Time for a change with the bunker
DURING the first few weeks of the NRL bunker, I deemed it the best thing since sliced bread.
But nine weeks on it has become a millstone around the neck of the NRL. And unless the powers-that-be soon alter their head-in-the-sand attitude, the bunker could be the ruination of our great game.
Let's be frank - the players, the coaches, the officials and the fans have had a gutful of the bunker.
What was once the greatest game of all - warts and all - is becoming a civil war. The bunker has created an 'us against them' mentality, and the 'them' is well and truly the people pressing the buttons.
Despite my great passion for the game, I have never done a coaching course or studied for a referee's ticket. But after a lifetime of following rugby league, and almost four decades of covering it as a journo and a commentator, I reckon I have a fair grasp on what the game is about.
These days though, more often than not, I have no idea what the ruling will be when the on-field referee asks the bunker to 'check for obstruction'. Common sense is being replaced by black and white rulings. No longer is the referee - apparently - permitted to follow his gut feeling.
Roosters coach Trent Robinson has been vilified for his outburst on Anzac Day after his side dead-set received the rough end of the pineapple.
A couple of rulings against the Roosters were horrors, and may well have cost them a vital win.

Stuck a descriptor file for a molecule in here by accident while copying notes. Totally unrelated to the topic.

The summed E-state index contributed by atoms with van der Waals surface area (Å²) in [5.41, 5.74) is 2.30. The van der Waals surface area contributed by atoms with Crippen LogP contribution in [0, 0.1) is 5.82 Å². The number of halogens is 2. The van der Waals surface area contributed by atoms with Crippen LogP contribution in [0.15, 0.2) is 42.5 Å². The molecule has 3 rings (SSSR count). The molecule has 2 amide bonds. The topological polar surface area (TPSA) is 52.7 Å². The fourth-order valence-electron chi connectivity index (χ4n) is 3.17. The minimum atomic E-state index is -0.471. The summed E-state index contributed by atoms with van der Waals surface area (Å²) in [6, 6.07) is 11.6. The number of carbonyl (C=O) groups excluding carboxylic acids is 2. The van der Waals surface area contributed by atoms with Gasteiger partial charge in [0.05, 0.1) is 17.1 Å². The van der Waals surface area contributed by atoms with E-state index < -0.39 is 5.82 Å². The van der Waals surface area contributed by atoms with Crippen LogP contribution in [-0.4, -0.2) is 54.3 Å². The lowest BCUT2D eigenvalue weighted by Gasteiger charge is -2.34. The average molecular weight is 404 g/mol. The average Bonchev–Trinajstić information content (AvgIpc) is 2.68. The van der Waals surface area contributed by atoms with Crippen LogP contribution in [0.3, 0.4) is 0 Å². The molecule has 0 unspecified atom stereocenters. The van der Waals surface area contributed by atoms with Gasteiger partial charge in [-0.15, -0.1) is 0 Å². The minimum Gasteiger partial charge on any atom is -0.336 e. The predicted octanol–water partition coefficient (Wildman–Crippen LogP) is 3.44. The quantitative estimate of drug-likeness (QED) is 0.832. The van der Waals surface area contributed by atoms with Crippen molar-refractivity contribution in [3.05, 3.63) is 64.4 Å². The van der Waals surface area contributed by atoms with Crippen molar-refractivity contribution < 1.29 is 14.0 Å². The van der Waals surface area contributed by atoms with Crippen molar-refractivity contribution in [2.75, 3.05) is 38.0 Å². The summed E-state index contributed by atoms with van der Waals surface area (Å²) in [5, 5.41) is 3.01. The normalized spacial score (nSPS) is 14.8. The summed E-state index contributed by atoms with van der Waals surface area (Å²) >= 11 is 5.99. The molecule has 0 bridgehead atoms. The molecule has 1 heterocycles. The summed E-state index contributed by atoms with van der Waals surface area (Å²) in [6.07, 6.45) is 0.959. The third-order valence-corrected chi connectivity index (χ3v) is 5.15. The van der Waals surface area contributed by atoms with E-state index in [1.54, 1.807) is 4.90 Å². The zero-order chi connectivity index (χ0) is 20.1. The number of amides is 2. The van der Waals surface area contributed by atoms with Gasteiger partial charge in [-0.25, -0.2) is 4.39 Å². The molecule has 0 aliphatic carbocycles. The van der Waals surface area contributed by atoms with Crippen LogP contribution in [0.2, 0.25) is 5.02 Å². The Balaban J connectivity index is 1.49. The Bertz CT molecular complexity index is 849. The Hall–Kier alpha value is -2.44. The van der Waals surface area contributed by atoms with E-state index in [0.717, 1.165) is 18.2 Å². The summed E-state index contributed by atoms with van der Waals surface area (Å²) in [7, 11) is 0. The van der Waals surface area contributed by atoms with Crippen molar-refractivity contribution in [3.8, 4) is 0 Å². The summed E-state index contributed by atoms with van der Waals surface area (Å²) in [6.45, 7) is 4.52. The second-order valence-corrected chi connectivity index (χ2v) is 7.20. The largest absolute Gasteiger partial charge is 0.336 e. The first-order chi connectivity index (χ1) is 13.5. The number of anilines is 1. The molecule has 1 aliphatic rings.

But while Robinson was expressing years of frustration and obviously grinding an axe against referee Ben Cummins, the one salient point he made was that the bunker had become a pseudo match review committee.
Those in the bunker, and not the referee, are deciding whether a player should be placed on report, which has major ramifications on the day. And more often than not the bunker officials have proved to be wrong - as they were last Sunday with Dylan Napa.
As Robinson correctly stated, the bunker is making a decision on the fate of players in a few seconds, whereas the match review committee pores over footage for hours.
There is no doubt the bunker has become an intrusion.
In the initial stages the response to a query from the on-field official was concise, and it was - seemingly - almost always correct.
That is no longer the case.
Only time will tell if the public attack by Trent Robinson has a consequence on how the bunker now operates.
Hopefully those pressing the buttons will not be as intrusive, or as infuriating.
And if that happens, we should all chip in and help the Roosters pay their $40,000 fine.